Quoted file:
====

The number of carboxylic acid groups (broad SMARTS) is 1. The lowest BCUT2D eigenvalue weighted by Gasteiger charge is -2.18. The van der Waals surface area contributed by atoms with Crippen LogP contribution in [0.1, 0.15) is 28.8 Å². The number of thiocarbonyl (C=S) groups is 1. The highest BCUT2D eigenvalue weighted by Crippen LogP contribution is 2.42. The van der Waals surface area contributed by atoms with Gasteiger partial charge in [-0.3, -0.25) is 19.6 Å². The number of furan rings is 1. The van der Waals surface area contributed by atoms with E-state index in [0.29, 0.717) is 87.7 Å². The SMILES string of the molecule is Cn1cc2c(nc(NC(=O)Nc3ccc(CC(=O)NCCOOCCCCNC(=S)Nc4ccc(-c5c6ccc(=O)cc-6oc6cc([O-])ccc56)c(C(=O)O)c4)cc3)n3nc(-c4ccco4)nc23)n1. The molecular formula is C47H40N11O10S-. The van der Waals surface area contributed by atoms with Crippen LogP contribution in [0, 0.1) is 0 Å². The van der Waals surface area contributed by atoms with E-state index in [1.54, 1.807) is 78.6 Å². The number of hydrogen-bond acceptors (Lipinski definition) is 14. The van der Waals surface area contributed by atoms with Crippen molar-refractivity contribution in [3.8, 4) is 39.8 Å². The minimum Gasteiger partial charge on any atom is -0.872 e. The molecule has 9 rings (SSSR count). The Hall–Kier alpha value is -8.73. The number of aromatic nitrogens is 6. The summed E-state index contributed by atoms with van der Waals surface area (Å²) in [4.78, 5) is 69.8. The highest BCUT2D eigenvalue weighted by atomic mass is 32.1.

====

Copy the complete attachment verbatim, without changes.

The number of carboxylic acid groups (broad SMARTS) is 1. The lowest BCUT2D eigenvalue weighted by Gasteiger charge is -2.18. The van der Waals surface area contributed by atoms with Crippen LogP contribution in [0.1, 0.15) is 28.8 Å². The number of thiocarbonyl (C=S) groups is 1. The highest BCUT2D eigenvalue weighted by Crippen LogP contribution is 2.42. The van der Waals surface area contributed by atoms with Gasteiger partial charge in [-0.3, -0.25) is 19.6 Å². The number of furan rings is 1. The van der Waals surface area contributed by atoms with E-state index in [0.29, 0.717) is 87.7 Å². The SMILES string of the molecule is Cn1cc2c(nc(NC(=O)Nc3ccc(CC(=O)NCCOOCCCCNC(=S)Nc4ccc(-c5c6ccc(=O)cc-6oc6cc([O-])ccc56)c(C(=O)O)c4)cc3)n3nc(-c4ccco4)nc23)n1. The molecular formula is C47H40N11O10S-. The van der Waals surface area contributed by atoms with Crippen LogP contribution in [0, 0.1) is 0 Å². The van der Waals surface area contributed by atoms with E-state index in [1.54, 1.807) is 78.6 Å². The number of hydrogen-bond acceptors (Lipinski definition) is 14. The van der Waals surface area contributed by atoms with Crippen molar-refractivity contribution in [3.8, 4) is 39.8 Å². The minimum Gasteiger partial charge on any atom is -0.872 e. The molecule has 9 rings (SSSR count). The Hall–Kier alpha value is -8.73. The number of aromatic nitrogens is 6. The summed E-state index contributed by atoms with van der Waals surface area (Å²) in [4.78, 5) is 69.8. The highest BCUT2D eigenvalue weighted by atomic mass is 32.1.